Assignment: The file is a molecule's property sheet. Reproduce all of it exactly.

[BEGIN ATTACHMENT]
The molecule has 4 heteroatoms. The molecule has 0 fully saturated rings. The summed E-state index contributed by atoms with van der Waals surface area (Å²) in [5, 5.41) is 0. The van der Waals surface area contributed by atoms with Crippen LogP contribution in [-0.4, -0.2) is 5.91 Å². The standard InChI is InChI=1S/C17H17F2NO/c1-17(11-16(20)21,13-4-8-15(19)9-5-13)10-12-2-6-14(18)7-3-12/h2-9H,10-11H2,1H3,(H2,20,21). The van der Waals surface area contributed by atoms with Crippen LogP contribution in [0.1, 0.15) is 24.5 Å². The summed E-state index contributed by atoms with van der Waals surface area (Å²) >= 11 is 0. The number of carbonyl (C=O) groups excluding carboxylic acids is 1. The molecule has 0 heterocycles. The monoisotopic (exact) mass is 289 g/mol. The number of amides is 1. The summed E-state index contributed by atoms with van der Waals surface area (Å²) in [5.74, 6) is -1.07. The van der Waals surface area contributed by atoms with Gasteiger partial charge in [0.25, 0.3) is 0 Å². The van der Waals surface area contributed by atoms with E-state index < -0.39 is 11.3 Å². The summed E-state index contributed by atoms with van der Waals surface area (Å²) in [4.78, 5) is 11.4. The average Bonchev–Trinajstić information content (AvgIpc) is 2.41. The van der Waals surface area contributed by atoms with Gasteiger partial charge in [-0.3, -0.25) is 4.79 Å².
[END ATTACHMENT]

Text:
The molecule has 4 heteroatoms. The molecule has 0 fully saturated rings. The summed E-state index contributed by atoms with van der Waals surface area (Å²) in [5, 5.41) is 0. The van der Waals surface area contributed by atoms with Crippen LogP contribution in [-0.4, -0.2) is 5.91 Å². The standard InChI is InChI=1S/C17H17F2NO/c1-17(11-16(20)21,13-4-8-15(19)9-5-13)10-12-2-6-14(18)7-3-12/h2-9H,10-11H2,1H3,(H2,20,21). The van der Waals surface area contributed by atoms with Crippen LogP contribution in [0.1, 0.15) is 24.5 Å². The summed E-state index contributed by atoms with van der Waals surface area (Å²) >= 11 is 0. The number of carbonyl (C=O) groups excluding carboxylic acids is 1. The molecule has 0 heterocycles. The monoisotopic (exact) mass is 289 g/mol. The number of amides is 1. The summed E-state index contributed by atoms with van der Waals surface area (Å²) in [5.74, 6) is -1.07. The van der Waals surface area contributed by atoms with Gasteiger partial charge in [0.25, 0.3) is 0 Å². The van der Waals surface area contributed by atoms with E-state index < -0.39 is 11.3 Å². The summed E-state index contributed by atoms with van der Waals surface area (Å²) in [4.78, 5) is 11.4. The average Bonchev–Trinajstić information content (AvgIpc) is 2.41. The van der Waals surface area contributed by atoms with Gasteiger partial charge in [-0.3, -0.25) is 4.79 Å².